“It’s rare to find a university leader so aware of his place in society and his responsibility to improve the lives of those less fortunate. Ed Ray has a passion for all students, faculty and staff but especially the students at Oregon State University campuses. He enjoys learning from and with students. He wanted to understand what works and what does not work; and when he hears about problems he instructs his senior staff to address those swiftly,” Alexander said.
When reflecting on some of Ray’s most notable achievements, Alexander highlighted the creation of the Office of Institutional Diversity following the student speak out in 2015 and the renovation of cultural centers on campus were major accomplishments. Additionally, Alexander said the first capital campaign raised significant contributions to support students and faculty research and provides on-going support for students in need.
In his spare time, Ray said he is “raising an apricot-colored standard poodle named Charlemagne, also known as Chuck. He is five months old and weighs [over 40] pounds.”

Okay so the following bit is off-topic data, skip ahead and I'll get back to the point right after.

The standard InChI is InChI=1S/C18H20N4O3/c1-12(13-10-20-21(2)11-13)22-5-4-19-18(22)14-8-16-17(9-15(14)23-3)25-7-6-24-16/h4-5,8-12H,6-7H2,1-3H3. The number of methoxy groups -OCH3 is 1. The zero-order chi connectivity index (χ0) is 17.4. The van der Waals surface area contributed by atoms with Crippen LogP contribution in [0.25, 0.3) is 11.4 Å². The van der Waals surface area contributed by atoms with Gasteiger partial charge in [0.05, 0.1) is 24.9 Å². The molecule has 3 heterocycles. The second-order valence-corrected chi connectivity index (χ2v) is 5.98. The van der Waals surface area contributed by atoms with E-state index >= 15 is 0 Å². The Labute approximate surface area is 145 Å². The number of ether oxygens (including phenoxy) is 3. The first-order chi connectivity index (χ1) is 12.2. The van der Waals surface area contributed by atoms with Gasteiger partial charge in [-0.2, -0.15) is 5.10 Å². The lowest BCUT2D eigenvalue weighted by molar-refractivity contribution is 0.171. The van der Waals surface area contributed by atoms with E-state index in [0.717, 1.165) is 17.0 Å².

For Ray, his favorite part of being president was spending time with students. Ray said he will fortunately remain at the university as a professor of economics and plans to teach courses and take advantage of other opportunities to interact with students.
“I am interested in developing a couple of courses: one dealing with leadership and the other dealing with examining the changes we have seen in the way the global economy has worked since 2000, which is very different from traditional macroeconomic theory. If I can make progress toward figuring that out, I will share what I learn with students,” Ray said.